PullString did catch some flack for being a “child surveillance device” back in 2015, but countered by detailing the security built intoHello Barbie product and saying it’d never been hacked to steal childrens’ voice recordings or other sensitive info. Privacy norms have changed since with so many people readily buying always-listening Echos and Google Homes.

In 2016 it rebranded as PullString with a focus on developers tools that allow for visually mapping out conversations and publishing finished products to the Google and Amazon platforms. Given SiriKit’s complexity and lack of features, PullString’s Converse platform could pave the way for a lot more developers to jump into building voice products for Apple’s devices.

We’ve reached out to Apple and PullString for more details about whether PullString and ToyTalk’s products will remain available.

The startup raised its cash from investors including Khosla Ventures, CRV, Greylock, First Round, and True Ventures, with a Series D in 2016 as its last raise that PitchBook says valued the startup at $160 million. While the voicetech space has since exploded, it can still be difficult for voice experience developers to earn money without accompanying physical products, and many enterprises still aren’t sure what to build with tools like those offered by PullString. That might have led the startup to see a brighter future with Apple, strengthening one of the most ubiquitous though also most detested voice assistants.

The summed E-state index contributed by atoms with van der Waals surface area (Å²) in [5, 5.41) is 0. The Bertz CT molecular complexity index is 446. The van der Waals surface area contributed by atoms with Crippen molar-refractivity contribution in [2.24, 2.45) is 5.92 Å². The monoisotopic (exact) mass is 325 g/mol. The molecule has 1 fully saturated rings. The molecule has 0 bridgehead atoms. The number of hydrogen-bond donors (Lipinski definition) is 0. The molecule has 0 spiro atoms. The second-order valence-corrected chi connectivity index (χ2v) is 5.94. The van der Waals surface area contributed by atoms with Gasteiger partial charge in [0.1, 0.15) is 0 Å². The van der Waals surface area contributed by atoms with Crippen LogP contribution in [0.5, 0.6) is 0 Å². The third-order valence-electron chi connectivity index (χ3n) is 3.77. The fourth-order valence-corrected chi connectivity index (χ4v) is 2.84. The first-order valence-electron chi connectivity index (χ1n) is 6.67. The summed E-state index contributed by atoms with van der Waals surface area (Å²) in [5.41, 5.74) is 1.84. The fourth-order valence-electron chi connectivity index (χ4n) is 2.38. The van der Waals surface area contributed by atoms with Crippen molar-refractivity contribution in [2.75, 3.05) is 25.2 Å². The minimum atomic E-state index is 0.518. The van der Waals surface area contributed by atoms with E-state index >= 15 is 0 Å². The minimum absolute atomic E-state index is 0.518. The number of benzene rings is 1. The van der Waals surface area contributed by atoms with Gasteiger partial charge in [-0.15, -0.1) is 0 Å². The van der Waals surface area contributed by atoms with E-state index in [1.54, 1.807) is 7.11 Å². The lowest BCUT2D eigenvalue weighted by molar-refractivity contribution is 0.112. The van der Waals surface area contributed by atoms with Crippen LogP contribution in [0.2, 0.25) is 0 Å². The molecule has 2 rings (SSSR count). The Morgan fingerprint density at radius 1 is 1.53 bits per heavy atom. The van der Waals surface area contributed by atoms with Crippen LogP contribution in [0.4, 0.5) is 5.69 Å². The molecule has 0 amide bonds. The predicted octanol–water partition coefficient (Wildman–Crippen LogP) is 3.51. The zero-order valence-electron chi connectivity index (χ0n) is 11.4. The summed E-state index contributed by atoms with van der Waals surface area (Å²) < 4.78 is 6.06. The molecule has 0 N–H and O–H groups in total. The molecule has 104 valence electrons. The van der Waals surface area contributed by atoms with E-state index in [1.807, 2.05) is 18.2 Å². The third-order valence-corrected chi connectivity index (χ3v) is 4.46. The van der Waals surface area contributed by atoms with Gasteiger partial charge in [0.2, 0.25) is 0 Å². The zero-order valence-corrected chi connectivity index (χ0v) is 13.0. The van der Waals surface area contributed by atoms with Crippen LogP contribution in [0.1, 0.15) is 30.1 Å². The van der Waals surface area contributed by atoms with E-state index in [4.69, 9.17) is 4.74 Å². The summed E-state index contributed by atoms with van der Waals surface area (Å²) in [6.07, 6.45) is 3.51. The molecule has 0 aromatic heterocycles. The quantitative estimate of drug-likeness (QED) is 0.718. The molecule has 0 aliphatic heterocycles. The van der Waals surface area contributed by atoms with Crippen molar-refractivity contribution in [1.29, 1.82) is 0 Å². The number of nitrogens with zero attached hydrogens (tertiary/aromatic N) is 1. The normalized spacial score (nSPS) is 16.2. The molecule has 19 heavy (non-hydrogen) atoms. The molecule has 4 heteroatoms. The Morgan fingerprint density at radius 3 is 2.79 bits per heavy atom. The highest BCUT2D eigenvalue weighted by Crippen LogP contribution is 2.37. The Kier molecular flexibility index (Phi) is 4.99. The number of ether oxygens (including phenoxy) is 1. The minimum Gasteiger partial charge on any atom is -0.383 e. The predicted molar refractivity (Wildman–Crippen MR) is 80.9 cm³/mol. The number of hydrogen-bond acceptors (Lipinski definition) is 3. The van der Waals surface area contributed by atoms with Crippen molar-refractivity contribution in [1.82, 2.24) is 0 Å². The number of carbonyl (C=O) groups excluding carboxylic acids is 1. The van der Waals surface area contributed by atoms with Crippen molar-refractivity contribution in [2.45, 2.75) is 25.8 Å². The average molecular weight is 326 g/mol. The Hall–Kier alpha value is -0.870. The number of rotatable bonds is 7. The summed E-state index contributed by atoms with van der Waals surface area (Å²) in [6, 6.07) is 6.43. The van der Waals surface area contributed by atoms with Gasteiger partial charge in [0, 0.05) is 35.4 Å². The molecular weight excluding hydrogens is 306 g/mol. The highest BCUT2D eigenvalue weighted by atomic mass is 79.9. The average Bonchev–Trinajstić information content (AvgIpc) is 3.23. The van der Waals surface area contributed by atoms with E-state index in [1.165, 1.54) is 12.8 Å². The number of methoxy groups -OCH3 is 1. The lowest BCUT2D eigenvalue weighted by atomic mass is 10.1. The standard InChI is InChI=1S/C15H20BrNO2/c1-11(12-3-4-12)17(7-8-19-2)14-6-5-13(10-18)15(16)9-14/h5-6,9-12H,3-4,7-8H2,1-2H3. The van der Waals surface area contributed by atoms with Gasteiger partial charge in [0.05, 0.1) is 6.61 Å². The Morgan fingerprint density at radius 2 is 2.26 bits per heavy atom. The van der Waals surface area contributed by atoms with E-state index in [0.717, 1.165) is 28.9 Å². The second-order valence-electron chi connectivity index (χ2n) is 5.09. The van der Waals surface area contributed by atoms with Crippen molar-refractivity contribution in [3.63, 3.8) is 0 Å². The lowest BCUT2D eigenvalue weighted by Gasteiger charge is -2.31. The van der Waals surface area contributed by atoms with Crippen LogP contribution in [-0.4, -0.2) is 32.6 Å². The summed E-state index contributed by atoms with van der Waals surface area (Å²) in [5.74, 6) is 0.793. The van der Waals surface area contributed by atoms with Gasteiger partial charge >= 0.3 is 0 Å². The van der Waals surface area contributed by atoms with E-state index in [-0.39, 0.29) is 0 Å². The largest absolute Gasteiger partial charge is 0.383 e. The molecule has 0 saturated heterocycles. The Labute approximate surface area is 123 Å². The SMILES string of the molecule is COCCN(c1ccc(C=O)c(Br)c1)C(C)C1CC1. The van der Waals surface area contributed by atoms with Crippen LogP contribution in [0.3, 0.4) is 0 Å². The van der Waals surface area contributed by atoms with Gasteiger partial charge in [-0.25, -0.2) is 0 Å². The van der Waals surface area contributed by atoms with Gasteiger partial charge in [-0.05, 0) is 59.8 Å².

Alibaba takes an 8% stake in Tencent-backed anime streaming site Bilibili

Ecommerce giant Alibaba is continuing its push into the world of youth culture after it scooped up an 8 percent stake in anime streaming and game publishing company Bilibili.

According to a securities filing on Thursday, Alibaba’s Taobao marketplace has acquired about 24 million shares in Bilibili, the Shanghai-based firm that has captured 93 million monthly users from hosting licensed anime titles, video games and user-generated content.

The financial gesture is hot on the heels of a partnership announced in December that saw the pair working to monetize Bilibili’s content assets. For one, Alibaba can help Bilibili creators sell merchandise like cosplay costumes and anime toys through Taobao’s online bazaar. Bilibili itself owns an e-store, but Taobao’s command of 700 million monthly users dwarfs its reach.